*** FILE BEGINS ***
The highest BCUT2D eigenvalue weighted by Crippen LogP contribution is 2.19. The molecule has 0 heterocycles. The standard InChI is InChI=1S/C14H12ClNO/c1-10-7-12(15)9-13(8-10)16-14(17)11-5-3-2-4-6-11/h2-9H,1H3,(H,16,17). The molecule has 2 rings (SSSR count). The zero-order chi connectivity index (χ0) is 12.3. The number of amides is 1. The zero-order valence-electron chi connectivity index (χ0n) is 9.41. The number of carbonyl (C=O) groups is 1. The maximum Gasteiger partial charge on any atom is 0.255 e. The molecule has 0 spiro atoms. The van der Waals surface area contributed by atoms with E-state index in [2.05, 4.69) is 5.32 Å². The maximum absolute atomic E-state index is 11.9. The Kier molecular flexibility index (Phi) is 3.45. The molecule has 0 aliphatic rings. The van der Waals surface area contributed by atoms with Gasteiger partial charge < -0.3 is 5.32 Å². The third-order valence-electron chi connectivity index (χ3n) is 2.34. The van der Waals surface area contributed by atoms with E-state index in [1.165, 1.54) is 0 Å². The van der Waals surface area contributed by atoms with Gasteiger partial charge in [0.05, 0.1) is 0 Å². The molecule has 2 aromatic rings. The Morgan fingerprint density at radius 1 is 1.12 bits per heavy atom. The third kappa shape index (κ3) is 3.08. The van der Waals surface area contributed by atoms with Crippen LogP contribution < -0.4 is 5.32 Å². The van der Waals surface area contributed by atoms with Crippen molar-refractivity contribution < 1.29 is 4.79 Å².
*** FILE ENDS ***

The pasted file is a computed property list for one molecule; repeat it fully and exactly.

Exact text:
The highest BCUT2D eigenvalue weighted by Crippen LogP contribution is 2.19. The molecule has 0 heterocycles. The standard InChI is InChI=1S/C14H12ClNO/c1-10-7-12(15)9-13(8-10)16-14(17)11-5-3-2-4-6-11/h2-9H,1H3,(H,16,17). The molecule has 2 rings (SSSR count). The zero-order chi connectivity index (χ0) is 12.3. The number of amides is 1. The zero-order valence-electron chi connectivity index (χ0n) is 9.41. The number of carbonyl (C=O) groups is 1. The maximum Gasteiger partial charge on any atom is 0.255 e. The molecule has 0 spiro atoms. The van der Waals surface area contributed by atoms with E-state index in [2.05, 4.69) is 5.32 Å². The maximum absolute atomic E-state index is 11.9. The Kier molecular flexibility index (Phi) is 3.45. The molecule has 0 aliphatic rings. The van der Waals surface area contributed by atoms with Gasteiger partial charge < -0.3 is 5.32 Å². The third-order valence-electron chi connectivity index (χ3n) is 2.34. The van der Waals surface area contributed by atoms with E-state index in [1.165, 1.54) is 0 Å². The van der Waals surface area contributed by atoms with Gasteiger partial charge in [0.05, 0.1) is 0 Å². The molecule has 2 aromatic rings. The Morgan fingerprint density at radius 1 is 1.12 bits per heavy atom. The third kappa shape index (κ3) is 3.08. The van der Waals surface area contributed by atoms with Crippen LogP contribution < -0.4 is 5.32 Å². The van der Waals surface area contributed by atoms with Crippen molar-refractivity contribution < 1.29 is 4.79 Å².